Today marks day one of the five-day celebration of Diwali – the Hindu festival of lights and India's most significant religious holiday. Diwali, derived from the Sanskrit Dipawali, translates to "rows of lighted lamps". The faithful across the globe will decorate homes, businesses and temples with diyas or small oil lamps. These signify the victory of light over darkness, the triumph of good versus evil, and hope over despair.
A short film in 2014 by Pepsi India, accompanied with the #GharWaliDiwali (Diwali at home) highlights the importance of family during the festival. The tear-jerking video emphasised the significance of "sharing the happiness" with parents, as Diwali is a time to renew family values, and a time for new beginnings. What started as a celebration of the harvest season, with farmers paying obeisance to Lakshmi, the goddess of prosperity and wealth, has become Hinduism's best-known religious festival.
Diwali holds a special place in the hearts of the Indian diaspora. Over the years, I've always seen Diwali as a time to take stock of life, while having at least for a few days an attitude of gratitude. Of course – it's also a moment to reflect on the past year, and look forward with optimism, even if things aren't quite going your way. It's heartwarming when people wish me a "shubh Diwali" – the last person do to this was a charming Gurkha, who had spend some years living in Punjab. Small gestures such as this breakdown barriers and inculcate a sense of kinship and solidarity.
The epic story of the Ramayana is the reason many both in India and here in the diaspora will be celebrating. According to Hindu legend, Rama and Sita returned to their kingdom in Ayodhya after 14 years in exile, following Rama's victory in battle against Sita's abductor, the demon Lankan King Ravana. On Rama's return and coronation as king, people decorated the entire city with earthen lamps to celebrate the vanquishing of Ravana. Rama's kingdom and rule (Ram-raj) represents the onset of what is seen by many as a golden age for civilisation.
The legends that accompany the festival vary according to the different regions of India. In Bengal, for example, it's associated with the goddess Kali, while in Nepal Lord Krishna's victory is over the demon king Narakasura. Although Diwali is best known as a Hindu festival, the day coincides with important events for some of Britain's other minority faiths, particularly Sikhs and Jains.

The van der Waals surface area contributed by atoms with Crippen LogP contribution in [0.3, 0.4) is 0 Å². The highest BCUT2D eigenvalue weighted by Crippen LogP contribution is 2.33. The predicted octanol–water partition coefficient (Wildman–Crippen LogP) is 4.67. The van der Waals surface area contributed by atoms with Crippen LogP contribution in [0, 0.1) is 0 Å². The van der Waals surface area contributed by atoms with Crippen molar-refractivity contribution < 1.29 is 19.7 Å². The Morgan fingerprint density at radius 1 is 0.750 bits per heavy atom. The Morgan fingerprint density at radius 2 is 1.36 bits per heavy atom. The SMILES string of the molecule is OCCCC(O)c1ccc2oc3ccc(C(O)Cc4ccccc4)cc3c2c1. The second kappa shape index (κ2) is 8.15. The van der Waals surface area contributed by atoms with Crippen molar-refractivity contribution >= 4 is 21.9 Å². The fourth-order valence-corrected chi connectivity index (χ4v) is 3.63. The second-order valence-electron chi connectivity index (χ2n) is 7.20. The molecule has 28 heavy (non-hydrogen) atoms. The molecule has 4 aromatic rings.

Professor Eleanor Nesbitt, from the University of Warwick, sits on the editorial board of Fieldwork in Religion and Religions of South Asia. She told me about Diwali's wider significance.
Nesbitt said: "It's a night for Hindus to remember Rama and Sita triumphantly returning to their Kingdom, for Jains to think of Mahavira attaining Nirvana, and for Sikhs to recall Guru Hargobind - many centuries later - securing the release of fellow prisoners as he left Gwalior gaol. Meanwhile, a smaller movement, the Arya Samajis, relate how their founder, Swami Dayanand Saraswati, passed away on this night."
For Sikhs, Diwali coincides with what is known as Bandi Chhor Divas, or "Day of Liberation". In 1619 on release from incarceration at the hands of Mughal authorities, the sixth Guru of Sikhism, Guru Hargobind, obtained the freedom of other prisoners from Gwalior gaol. The Emperor Jahangir decreed he would release only those who could hang on to the Guru's coat tails in order to limit numbers.
The Guru had a special garment made with 52 strings so all the prisoners could be set free with him. On his arrival in Amritsar, the entire Golden Temple complex was lit in celebration. The illumination of Sikhism's holiest shrine has since been the tradition. Standing for the human rights of all, not just the few being a central Sikh teaching.
Jains observe Diwali because it coincides with the night Lord Mahavir, the 24th and last Tirthankara (ford founder) achieved mokhsha, or liberation from the cycle of birth and death. Dr Harshad N Sanghrajka, deputy chairman of The Institute of Jainology, told me the festival elicits mixed emotions for Britain's 20,000 Jains.
He said: "On one hand, it is a sombre occasion that the world lost the spiritual light and this is observed by the congregation reciting mantras during the night of Diwali. On the other hand, it is an occasion to celebrate the liberation of Lord Mahavir."
Britain's 817,000-plus Hindus will be holding special ceremonies in mandirs across the country, which will include Lakshmi Puja – the offering of prayers to the goddess Lakshmi. Festivities will mark Nutun Varsh or New Year's Day, and will include extravagant firework displays, exchange of gifts along with the sharing of festive meals.
Celebrations in gurdwaras among Britain's 423,000 Sikhs will include the singing of Kirtan or hymns, and the sharing of langar, a vegetarian meal available to every visitor, all year round. Some British Sikhs have taken the decision not to light diyas or have fireworks displays this year, in solidarity with Sikhs who were recently killed and injured while peacefully protesting in India.
Hardeep Singh is a freelance journalist. Follow him on Twitter @singhtwo2.